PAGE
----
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SALT LAKE CITY — 2021 was a year full of extremes — not just in Utah, but for the nation's weather and climate.
Heat waves and dry conditions over the summer and first half of the year eventually gave way to sporadic cooldowns, even large-scale storms. After the data was compiled, 2021 ended up tied with two recent years as Utah's third-hottest on record. The year also landed slightly above average in precipitation.
Meanwhile, large-scale wildfires, extensive drought, devastating storms and bizarre cold patches dominated the year. The impacts of these resulted in 20 different "billion-dollar weather and climate disasters" in 2021, that also resulted in over 600 deaths, according to a report published Monday by the National Oceanic and Atmospheric Administration's Center for Environmental Information.
Warm conditions continued in 2021
Utah ended 2021 with an average temperature of 50.7 degrees, matching 2015 and 2017 as the third-hottest on record back to 1895, according to the center's data released Monday. The record remains 51.3 degrees, set in 1934, while 2012's 50.9 degrees remains in second place.
Utah has posted an average temperature over the 20th-century average every year since 1993.
Utah's average maximum temperature was 63.7 degrees, which is the fifth-hottest in that category. Its average minimum temperature of 37.8 degrees matched 1934 as the second-warmest in state history.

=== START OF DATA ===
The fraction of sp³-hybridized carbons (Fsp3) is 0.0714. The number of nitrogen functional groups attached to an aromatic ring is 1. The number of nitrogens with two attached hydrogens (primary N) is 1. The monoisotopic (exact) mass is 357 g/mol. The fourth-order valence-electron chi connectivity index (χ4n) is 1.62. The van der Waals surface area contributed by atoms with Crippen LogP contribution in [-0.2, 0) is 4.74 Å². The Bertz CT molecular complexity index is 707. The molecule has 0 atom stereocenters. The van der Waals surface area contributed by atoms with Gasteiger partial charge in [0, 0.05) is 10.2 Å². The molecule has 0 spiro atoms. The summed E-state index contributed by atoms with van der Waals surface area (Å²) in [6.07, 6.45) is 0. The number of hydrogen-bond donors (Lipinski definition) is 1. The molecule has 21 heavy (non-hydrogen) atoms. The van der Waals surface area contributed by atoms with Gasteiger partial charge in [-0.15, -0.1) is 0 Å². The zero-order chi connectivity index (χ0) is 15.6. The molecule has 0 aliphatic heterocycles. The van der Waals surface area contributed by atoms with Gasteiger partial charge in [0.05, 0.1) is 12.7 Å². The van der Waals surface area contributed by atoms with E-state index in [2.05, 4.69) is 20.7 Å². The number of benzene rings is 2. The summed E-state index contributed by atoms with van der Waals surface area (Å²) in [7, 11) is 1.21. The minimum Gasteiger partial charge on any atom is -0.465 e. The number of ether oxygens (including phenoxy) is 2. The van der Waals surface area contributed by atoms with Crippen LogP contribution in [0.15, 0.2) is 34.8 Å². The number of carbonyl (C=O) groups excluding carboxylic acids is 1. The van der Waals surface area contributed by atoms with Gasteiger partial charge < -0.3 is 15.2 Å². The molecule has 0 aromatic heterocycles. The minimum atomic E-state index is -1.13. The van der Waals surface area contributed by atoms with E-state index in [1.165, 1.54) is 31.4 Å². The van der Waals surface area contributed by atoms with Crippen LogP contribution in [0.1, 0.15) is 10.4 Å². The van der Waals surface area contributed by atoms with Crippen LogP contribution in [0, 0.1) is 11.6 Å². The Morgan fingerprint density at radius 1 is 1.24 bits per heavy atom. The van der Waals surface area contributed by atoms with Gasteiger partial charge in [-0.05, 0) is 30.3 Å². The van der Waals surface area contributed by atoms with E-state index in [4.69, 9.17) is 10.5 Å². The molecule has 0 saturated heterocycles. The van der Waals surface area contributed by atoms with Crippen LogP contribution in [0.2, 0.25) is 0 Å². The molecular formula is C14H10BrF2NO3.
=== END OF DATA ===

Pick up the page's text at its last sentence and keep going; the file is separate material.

Utah's summer months helped produce the high numbers. After a somewhat mild start to the year, the meteorological summer months of June, July and August were extremely hot. Combined, it was Utah's hottest summer on record in terms of average, maximum and minimum temperatures.
On July 10, in the middle of one of the heat waves, the National Weather Service recorded a temperature 117 degrees in St. George, matching the state's all-time hottest temperature ever recorded, originally set in 1985.
Salt Lake City also matched it's all-time record in 2021 when it hit 107 degrees on June 15 during another heat wave.
The trend of warm conditions continued into the fall in spurts. September and November each ended up among the 10 hottest on record, while December fell in the top 25 hottest. October was cooler than average.
On a countywide level, 2021 was the hottest on record for Iron County. It was well above average elsewhere in the state.
On a nationwide scale, 2021 was the fourth hottest on record in the contiguous U.S. at 54.5 degrees. The record remains 55.3 degrees set in 2012 — the six hottest average temperatures on record have all come within the past decade.
No contiguous states broke average temperature records in 2021. For the exception of most of the Southeast U.S. that was above average, almost every state ended up with an average temperature considered well above average.
Battle of precipitation extremes ends an average year
Meanwhile, Utah followed its driest year on record, in 2020, with a somewhat surprising average one in 2021. Utah collected an average of 13.6 inches of rain throughout the year, about 0.04 inches above the 20th-century average, according to Center for Environmental Information data.
That falls almost directly in the middle of the pack in terms of precipitation recorded since 1895.
This was the result of a different trend that emerged throughout the year. The first half of the year remained almost as dry as 2020. The first half of 2021 was the eighth-driest on record.
Between monsoons and snowstorms, the second half was much, much wetter. It actually ended up the eighth wettest second half on record in Utah.
The shift started in July with the return of the monsoon season in southern Utah, which was both good and bad — bad only because there were several flash floods aided by the extremely dry soil from the exceptional drought that had formed.